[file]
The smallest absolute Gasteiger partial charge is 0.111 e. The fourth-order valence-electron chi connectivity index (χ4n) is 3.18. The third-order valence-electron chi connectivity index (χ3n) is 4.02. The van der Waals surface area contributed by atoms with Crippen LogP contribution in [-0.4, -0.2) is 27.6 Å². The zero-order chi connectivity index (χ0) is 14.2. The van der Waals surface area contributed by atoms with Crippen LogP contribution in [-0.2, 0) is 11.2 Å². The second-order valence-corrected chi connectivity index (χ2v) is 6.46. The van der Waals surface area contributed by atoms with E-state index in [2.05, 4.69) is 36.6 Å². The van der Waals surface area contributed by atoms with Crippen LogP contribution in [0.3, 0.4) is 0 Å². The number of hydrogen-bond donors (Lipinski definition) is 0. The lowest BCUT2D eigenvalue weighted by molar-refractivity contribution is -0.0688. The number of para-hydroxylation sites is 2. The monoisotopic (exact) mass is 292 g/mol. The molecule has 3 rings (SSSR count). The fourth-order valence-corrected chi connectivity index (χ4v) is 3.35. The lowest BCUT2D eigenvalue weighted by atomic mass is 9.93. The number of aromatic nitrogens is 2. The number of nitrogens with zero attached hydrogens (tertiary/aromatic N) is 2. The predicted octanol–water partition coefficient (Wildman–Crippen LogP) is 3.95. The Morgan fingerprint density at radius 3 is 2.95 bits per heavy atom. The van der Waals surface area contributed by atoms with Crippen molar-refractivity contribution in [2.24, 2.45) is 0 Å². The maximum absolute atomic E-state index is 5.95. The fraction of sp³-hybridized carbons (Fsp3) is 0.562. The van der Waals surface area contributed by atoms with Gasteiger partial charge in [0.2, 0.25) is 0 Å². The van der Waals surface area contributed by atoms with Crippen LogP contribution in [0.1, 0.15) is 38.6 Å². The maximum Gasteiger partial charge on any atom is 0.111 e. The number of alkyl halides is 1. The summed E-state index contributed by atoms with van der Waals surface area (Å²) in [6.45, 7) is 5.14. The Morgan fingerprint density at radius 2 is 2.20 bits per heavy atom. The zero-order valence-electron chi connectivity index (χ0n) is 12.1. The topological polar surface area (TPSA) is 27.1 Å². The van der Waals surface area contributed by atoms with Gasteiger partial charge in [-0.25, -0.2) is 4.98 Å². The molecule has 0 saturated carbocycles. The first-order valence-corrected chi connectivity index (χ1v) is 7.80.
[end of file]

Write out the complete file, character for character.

The smallest absolute Gasteiger partial charge is 0.111 e. The fourth-order valence-electron chi connectivity index (χ4n) is 3.18. The third-order valence-electron chi connectivity index (χ3n) is 4.02. The van der Waals surface area contributed by atoms with Crippen LogP contribution in [-0.4, -0.2) is 27.6 Å². The zero-order chi connectivity index (χ0) is 14.2. The van der Waals surface area contributed by atoms with Crippen LogP contribution in [-0.2, 0) is 11.2 Å². The second-order valence-corrected chi connectivity index (χ2v) is 6.46. The van der Waals surface area contributed by atoms with E-state index in [2.05, 4.69) is 36.6 Å². The van der Waals surface area contributed by atoms with Crippen LogP contribution in [0.3, 0.4) is 0 Å². The number of hydrogen-bond donors (Lipinski definition) is 0. The lowest BCUT2D eigenvalue weighted by molar-refractivity contribution is -0.0688. The number of para-hydroxylation sites is 2. The monoisotopic (exact) mass is 292 g/mol. The molecule has 3 rings (SSSR count). The fourth-order valence-corrected chi connectivity index (χ4v) is 3.35. The lowest BCUT2D eigenvalue weighted by atomic mass is 9.93. The number of aromatic nitrogens is 2. The number of nitrogens with zero attached hydrogens (tertiary/aromatic N) is 2. The predicted octanol–water partition coefficient (Wildman–Crippen LogP) is 3.95. The Morgan fingerprint density at radius 3 is 2.95 bits per heavy atom. The van der Waals surface area contributed by atoms with Crippen molar-refractivity contribution in [2.24, 2.45) is 0 Å². The maximum absolute atomic E-state index is 5.95. The fraction of sp³-hybridized carbons (Fsp3) is 0.562. The van der Waals surface area contributed by atoms with Gasteiger partial charge in [0.2, 0.25) is 0 Å². The van der Waals surface area contributed by atoms with Crippen LogP contribution in [0.1, 0.15) is 38.6 Å². The maximum Gasteiger partial charge on any atom is 0.111 e. The number of alkyl halides is 1. The summed E-state index contributed by atoms with van der Waals surface area (Å²) in [6.45, 7) is 5.14. The Morgan fingerprint density at radius 2 is 2.20 bits per heavy atom. The zero-order valence-electron chi connectivity index (χ0n) is 12.1. The topological polar surface area (TPSA) is 27.1 Å². The van der Waals surface area contributed by atoms with Gasteiger partial charge in [-0.25, -0.2) is 4.98 Å². The molecule has 0 saturated carbocycles. The first-order valence-corrected chi connectivity index (χ1v) is 7.80.